“Throughout his book, Adams offers fascinating insights into his acclaimed orchestral works and controversial operas ... [A]fter reading Hallelujah Junction, and learning how he consistently challenged himself to go deeper into and wider into music, and himself, it's easy to see how Adams has earned his spot on the A-List of living composers.”
Publishers Weekly

“[‘Hallelujah Junction’] offers the voice of America straight from the horse's mouth, and to read something so intelligent, reasoned and caring sure feels good these days."
Los Angeles Times

"Mr. Adams writes so well that it’s a little dismaying for someone who clings to the notion that writing, like composing, is a calling developed over years, and not a hobby picked up in middle age."
The New York Times

"Adams's searingly introspective autobiography reveals the workings of a brilliant musical mind responsible for some of contemporary America's most inventive and original music. …

“Combining the narrative power of opera, the atonal themes of 20th-century classical music, the spooky modulations of jazz and the complex rhythms of the Beatles and the Band, Adams created a new music that could express the fractiousness of the political scene of the 1960s and 1970s. In this entertaining memoir, Adams deftly chronicles his life and times, providing along the way an incisive exploration of the creative process. …

"Adams's unique touch finds its literary analogue in a style of rare precision. [The composer] here emerges as a storyteller."
The Independent (UK)

"Adams’s wry, smart memoir stands with books by Berlioz and Louis Armstrong among the most readably incisive musical autobiographies."
The New York Times Sunday Book Review

“Although it is entirely about music, this is a book that any aspiring artist, in any medium, should read as a kind of how-to guide to achieving artistic success without losing integrity, something that seems to many young artists today nearly impossible. In fact, it is a book for anyone who wants to create something - including a self.”
The Boston Globe

Click here to purchase Adams’s memoirs and/or Nonesuch’s two-disc retrospective, “Hallelujah Junction.”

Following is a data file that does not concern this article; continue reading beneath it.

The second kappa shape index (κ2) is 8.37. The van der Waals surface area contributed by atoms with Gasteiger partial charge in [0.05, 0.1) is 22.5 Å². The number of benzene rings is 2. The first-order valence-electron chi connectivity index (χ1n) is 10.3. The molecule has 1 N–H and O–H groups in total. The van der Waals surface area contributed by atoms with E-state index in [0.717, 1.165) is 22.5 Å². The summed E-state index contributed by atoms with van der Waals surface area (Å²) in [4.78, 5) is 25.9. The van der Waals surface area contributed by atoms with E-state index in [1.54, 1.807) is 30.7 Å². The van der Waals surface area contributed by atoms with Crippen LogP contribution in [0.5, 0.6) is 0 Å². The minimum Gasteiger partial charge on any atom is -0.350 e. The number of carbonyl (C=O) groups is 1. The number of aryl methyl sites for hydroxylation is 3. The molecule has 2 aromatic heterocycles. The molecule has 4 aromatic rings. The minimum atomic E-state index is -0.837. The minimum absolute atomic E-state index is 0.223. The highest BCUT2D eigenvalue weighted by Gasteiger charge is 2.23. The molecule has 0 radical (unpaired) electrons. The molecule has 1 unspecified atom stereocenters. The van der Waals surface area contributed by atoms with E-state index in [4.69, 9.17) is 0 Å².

A Flowering Tree: now available on CD
In September Nonesuch released the premiere CD recording of A Flowering Tree, Adams’s latest opera. The work was was commissioned for the 250th anniversary of Mozart’s birth and was premiered at the New Crowned Hope Festival in Vienna in November 2006. The composer leads the London Symphony Orchestra and Venezuela’s Schola Cantorum Caracas, directed by Maria Guinand, on this recording—which features tenor Russell Thomas, soprano Jessica Rivera, and bass-baritone Eric Owens.

“ ‘A Flowering Tree,’ John Adams' bittersweet, fairy-tale answer to Mozart's ‘Magic Flute,’ sounds just as fluid and enchanting on disc as it did last year in its U.S. premiere in Davies Symphony Hall.”
San Francisco Chronicle

“…a terrific recording.”
Los Angeles Times

“The score is opulent, dreamlike, fiercely lyrical, at times shadowy and strange—unlike anything that the composer has written …”
The New Yorker

“The score is alive with pulsing strings, glinting metallic percussion and his trademark jumpy rhythmic patter … a compelling achievement.”
Chicago Tribune

“Mr. Adams really goes for it. His score is alive with innocence and magic, which buzz in the violins, chime softly from the bells and blow in little windy phrases on recorders at the moment of enchantment.”
The New York Times

"[A Flowering Tree] commands attention musically and dramatically as handily as Verdi. …

“Adams defines the unimaginable, using hypnotic minimalist arpeggios in ways that convey the rhythm of the Earth while melodies wander into unknown regions, governed only by the winds of fate. The woman-to-tree transformation arises from a bedrock of radiant string tremolos; celebratory percussion sounds like pealing bells in a meadow of glistening string harmonics and soft percussion. The assemblage of sounds is one thing, but could traditional composers create such trancelike stasis? …

"Adams's sound-world is still expanding…and, with A Flowering Tree, it has embraced a new sweetness and lyrical beauty. In this, the composer's seventh decade, his musical fertility still springs anew."
The New Statesman

Click here to purchase A Flowering Tree on CD.

>  Further information on Work: A Flowering Tree

Photo: Ken Howard/Metropolitan Opera